It’s not as dramatic as a hurricane, but the drought is wreaking havoc on Texas agriculture. Farmers who’ve suffered losses in the millions are receiving payments from a national crop insurance program, but it’s estimated to be only about a third of the amount farmers will lose this year. Ranchers are in an even worse predicament, with no hay to feed their animals. Relief for some starving animals has come from organizations like Ranch Hand Rescue that are taking in as many animals as they can, but it’s not enough for many, and a petition has been posted online asking Gov. Rick Perry to authorize spending state funds on drought relief.

For the first time this season, coastal residents are fighting off swarms of mosquitoes. The record drought had kept their eggs dormant, but heavy rain two weeks ago spawned the first batch of hatchlings this year and sent authorities into overdrive as they mobilized trucks and planes. Neighborhoods throughout coastal counties are scheduled to be sprayed until a cold front moves in and slows the pests.

Taxation, rarely a popular subject in Texas, was under increased scrutiny this week as the state Supreme Court began hearing a case challenging the constitutionality of the state’s major business tax, known as the margins tax. In 2006, the Legislature revamped the school finance system by increasing the business tax while reducing property taxes. But the resulting margins tax has never produced the projected income and is now being contested in court as an income tax, which the state Constitution prohibits.

After a two-year legal dispute between the Lower Colorado River Authority and the city of San Antonio, the parties have reached a settlement approved by LCRA’s board that will send $30 million to San Antonio. The first payment of $18.8 million would be paid out immediately, and the remainder would be paid out at the rate of $1.4 million for the next eight years. The LCRA was unable to proceed with a deal to provide water to San Antonio after conducting thorough and costly feasibility studies, prompting the city to sue to recover the cost of the studies.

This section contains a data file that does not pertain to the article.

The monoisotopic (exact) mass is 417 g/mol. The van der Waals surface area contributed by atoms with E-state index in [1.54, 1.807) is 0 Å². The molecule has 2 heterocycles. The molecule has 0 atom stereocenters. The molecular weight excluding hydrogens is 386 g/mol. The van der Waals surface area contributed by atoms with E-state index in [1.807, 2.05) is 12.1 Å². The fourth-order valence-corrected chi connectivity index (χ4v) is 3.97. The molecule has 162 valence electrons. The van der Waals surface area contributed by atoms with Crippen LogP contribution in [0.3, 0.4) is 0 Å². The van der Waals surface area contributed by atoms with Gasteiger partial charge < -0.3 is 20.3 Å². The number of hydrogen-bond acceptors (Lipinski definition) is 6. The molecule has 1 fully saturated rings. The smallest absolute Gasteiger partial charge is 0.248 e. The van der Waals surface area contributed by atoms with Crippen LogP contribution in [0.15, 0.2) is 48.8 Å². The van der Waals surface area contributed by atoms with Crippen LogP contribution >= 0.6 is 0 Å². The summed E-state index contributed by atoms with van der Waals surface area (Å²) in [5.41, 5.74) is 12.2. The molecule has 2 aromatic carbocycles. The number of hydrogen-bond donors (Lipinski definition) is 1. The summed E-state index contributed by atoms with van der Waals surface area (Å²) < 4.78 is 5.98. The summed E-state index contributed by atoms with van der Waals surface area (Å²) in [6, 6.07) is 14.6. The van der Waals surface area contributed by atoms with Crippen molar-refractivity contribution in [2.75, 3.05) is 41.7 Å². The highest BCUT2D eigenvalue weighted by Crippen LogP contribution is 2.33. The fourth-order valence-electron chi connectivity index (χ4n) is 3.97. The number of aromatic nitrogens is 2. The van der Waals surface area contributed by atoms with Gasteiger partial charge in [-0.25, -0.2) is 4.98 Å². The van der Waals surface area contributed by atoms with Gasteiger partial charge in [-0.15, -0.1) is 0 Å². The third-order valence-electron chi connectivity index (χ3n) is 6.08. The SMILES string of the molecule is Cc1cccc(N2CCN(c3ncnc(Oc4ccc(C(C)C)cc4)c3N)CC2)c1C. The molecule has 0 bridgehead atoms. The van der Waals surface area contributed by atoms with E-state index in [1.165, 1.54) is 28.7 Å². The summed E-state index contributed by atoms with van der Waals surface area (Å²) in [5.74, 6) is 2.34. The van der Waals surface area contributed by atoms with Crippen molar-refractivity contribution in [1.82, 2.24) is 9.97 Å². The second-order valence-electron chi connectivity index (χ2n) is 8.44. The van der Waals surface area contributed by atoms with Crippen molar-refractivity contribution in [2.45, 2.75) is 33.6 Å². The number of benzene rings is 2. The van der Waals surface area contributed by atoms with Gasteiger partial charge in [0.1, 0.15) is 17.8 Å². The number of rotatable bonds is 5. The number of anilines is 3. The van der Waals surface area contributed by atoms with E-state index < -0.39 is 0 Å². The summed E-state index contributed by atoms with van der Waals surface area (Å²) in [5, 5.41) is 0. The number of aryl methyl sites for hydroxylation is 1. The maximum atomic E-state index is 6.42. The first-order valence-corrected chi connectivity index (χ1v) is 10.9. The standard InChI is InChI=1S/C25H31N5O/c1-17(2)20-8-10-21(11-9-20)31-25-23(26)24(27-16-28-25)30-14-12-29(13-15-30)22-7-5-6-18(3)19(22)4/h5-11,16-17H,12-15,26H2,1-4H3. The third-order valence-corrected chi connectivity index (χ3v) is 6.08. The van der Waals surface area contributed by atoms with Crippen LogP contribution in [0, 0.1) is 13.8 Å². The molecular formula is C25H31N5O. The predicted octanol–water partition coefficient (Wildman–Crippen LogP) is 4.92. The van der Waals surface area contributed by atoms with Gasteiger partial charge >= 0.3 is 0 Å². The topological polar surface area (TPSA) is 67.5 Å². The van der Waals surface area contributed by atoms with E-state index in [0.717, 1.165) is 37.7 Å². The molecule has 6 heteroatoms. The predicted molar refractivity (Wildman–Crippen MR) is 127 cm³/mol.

Political People and their Moves

Think of this as having all of the names in one place, since you've likely heard it: Joe Allbaugh joined Rick Perry's presidential campaign as a senior advisor, apparently sitting at the top of the organization chart. Nobody is leaving the campaign, apparently, though the roles of the new folks and the pre-existing folks aren't entirely clear. Allbaugh, until now a lobbyist, managed George W. Bush's campaigns for governor in 1994 and for president in 2000 and Rudy Giuliani's campaign for president in 2008.

They've added Tony Fabrizio and Fred Maas as senior advisors too, and Curt Anderson, Jim Innocenzi and Nelson Warfield will work on the media squad for the campaign. And Stanton Anderson will be the campaign's liaison to Congress.

Luke Marchant is joining David Dewhurst's U.S. Senate campaign as a political consultant; he'll focus on organization. He's the son of U.S. Rep. Kenny Marchant, R-Coppell, and was most recently the political director for U.S. Sen. Marco Rubio, R-Florida.

Brian Newby, a Fort Worth attorney, former chief of staff to Gov. Rick Perry and a judge advocate in the Air National Guard, won a promotion to Brigadier General. He's also the new chief of staff and vice commander of the Texas Air National Guard.

Matt Barr, a former legislative staffer who was most recently a regional aide to U.S. Sen. John Cornyn, is joining Houston-based Strategic Public Affairs.

Department of Corrections: In an earlier version of this week's newsletter, we put another name on Raul Torres' quote (see Quotes of the Week). It's fixed now. Sorry, sorry, sorry.